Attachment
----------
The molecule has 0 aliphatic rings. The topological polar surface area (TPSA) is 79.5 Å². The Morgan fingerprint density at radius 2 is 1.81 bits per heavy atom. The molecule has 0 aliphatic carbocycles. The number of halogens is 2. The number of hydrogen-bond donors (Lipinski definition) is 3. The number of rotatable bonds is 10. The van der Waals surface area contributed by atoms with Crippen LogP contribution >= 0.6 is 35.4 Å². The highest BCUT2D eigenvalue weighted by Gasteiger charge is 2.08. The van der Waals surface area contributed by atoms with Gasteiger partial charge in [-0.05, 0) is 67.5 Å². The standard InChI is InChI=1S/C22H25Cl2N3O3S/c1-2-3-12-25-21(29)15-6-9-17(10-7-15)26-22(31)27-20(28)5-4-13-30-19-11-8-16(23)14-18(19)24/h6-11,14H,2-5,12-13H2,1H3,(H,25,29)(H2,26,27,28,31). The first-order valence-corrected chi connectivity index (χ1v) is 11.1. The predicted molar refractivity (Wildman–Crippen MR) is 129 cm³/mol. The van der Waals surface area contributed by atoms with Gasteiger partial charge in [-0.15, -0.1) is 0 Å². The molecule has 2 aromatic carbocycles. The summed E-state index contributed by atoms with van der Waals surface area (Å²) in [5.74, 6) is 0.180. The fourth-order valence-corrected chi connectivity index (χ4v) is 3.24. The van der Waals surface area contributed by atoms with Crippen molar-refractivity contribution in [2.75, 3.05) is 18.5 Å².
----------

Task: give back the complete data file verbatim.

The molecule has 0 aliphatic rings. The topological polar surface area (TPSA) is 79.5 Å². The Morgan fingerprint density at radius 2 is 1.81 bits per heavy atom. The molecule has 0 aliphatic carbocycles. The number of halogens is 2. The number of hydrogen-bond donors (Lipinski definition) is 3. The number of rotatable bonds is 10. The van der Waals surface area contributed by atoms with Crippen LogP contribution >= 0.6 is 35.4 Å². The highest BCUT2D eigenvalue weighted by Gasteiger charge is 2.08. The van der Waals surface area contributed by atoms with Gasteiger partial charge in [-0.05, 0) is 67.5 Å². The standard InChI is InChI=1S/C22H25Cl2N3O3S/c1-2-3-12-25-21(29)15-6-9-17(10-7-15)26-22(31)27-20(28)5-4-13-30-19-11-8-16(23)14-18(19)24/h6-11,14H,2-5,12-13H2,1H3,(H,25,29)(H2,26,27,28,31). The first-order valence-corrected chi connectivity index (χ1v) is 11.1. The predicted molar refractivity (Wildman–Crippen MR) is 129 cm³/mol. The van der Waals surface area contributed by atoms with Gasteiger partial charge in [-0.15, -0.1) is 0 Å². The molecule has 2 aromatic carbocycles. The summed E-state index contributed by atoms with van der Waals surface area (Å²) in [5.74, 6) is 0.180. The fourth-order valence-corrected chi connectivity index (χ4v) is 3.24. The van der Waals surface area contributed by atoms with Crippen molar-refractivity contribution in [2.75, 3.05) is 18.5 Å².